IN AMERICAN PROTESTANTISM
AMERICA'S most unique contribution to the great ongoing stream of Christianity is the "social gospel." This indigenous and typically American movement, initiated in the "gilded age," was called into being by the impact of modern industrial society and scientific thought upon the Protestantism of the United States during the half century following the Civil War. Defined by one of its leaders as "the application of the teaching of Jesus and the total message of the Christian salvation to society, the economic life, and social institutions . . . as well as to individuals,"1 social Christianity involved a criticism of conventional Protestantism, a progressive theology and social philosophy, and an active program of propagandism and reform. It reached its climax in the optimistic prewar years of the twentieth century.
The social element in the Christian religion is at least as old as the gospel.2 Jesus inherited the high moral aspirations of the Hebrew prophets, who were in a sense themselves social reformers. The followers of Christ have endeavored to apply his teachings in every age. The apostolic church experimented with a form of voluntary communism; the Christian ethic wrought a decided change in the mores of the Roman world. The Middle Ages, the Reformation, and modern times have all produced their quota of attempts to establish the kingdom of God. The American social gospel is but one of the latest adjustments of the Christian ethic to the exigencies of history.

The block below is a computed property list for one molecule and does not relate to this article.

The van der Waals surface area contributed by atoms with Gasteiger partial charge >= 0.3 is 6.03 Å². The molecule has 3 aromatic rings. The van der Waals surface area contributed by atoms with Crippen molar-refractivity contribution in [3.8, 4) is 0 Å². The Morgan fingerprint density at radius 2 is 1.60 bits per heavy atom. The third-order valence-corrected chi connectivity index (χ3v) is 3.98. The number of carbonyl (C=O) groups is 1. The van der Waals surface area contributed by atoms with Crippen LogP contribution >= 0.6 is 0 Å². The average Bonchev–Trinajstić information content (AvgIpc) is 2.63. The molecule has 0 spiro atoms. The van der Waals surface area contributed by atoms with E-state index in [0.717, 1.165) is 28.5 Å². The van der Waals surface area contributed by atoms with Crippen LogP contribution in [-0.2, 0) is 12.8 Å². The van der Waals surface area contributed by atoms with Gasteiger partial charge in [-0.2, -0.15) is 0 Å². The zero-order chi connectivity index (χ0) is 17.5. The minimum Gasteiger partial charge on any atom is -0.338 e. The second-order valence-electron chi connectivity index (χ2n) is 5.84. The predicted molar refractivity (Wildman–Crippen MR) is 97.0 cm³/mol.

When Puritan emigrants looked across the Atlantic to a place where the Lord would "create a new Heaven, and a new Earth in new Churches, and a new Common-wealth together," they were expressing the hope for a perfected society that came to be a vital part of "the American dream." With the rise of the____________________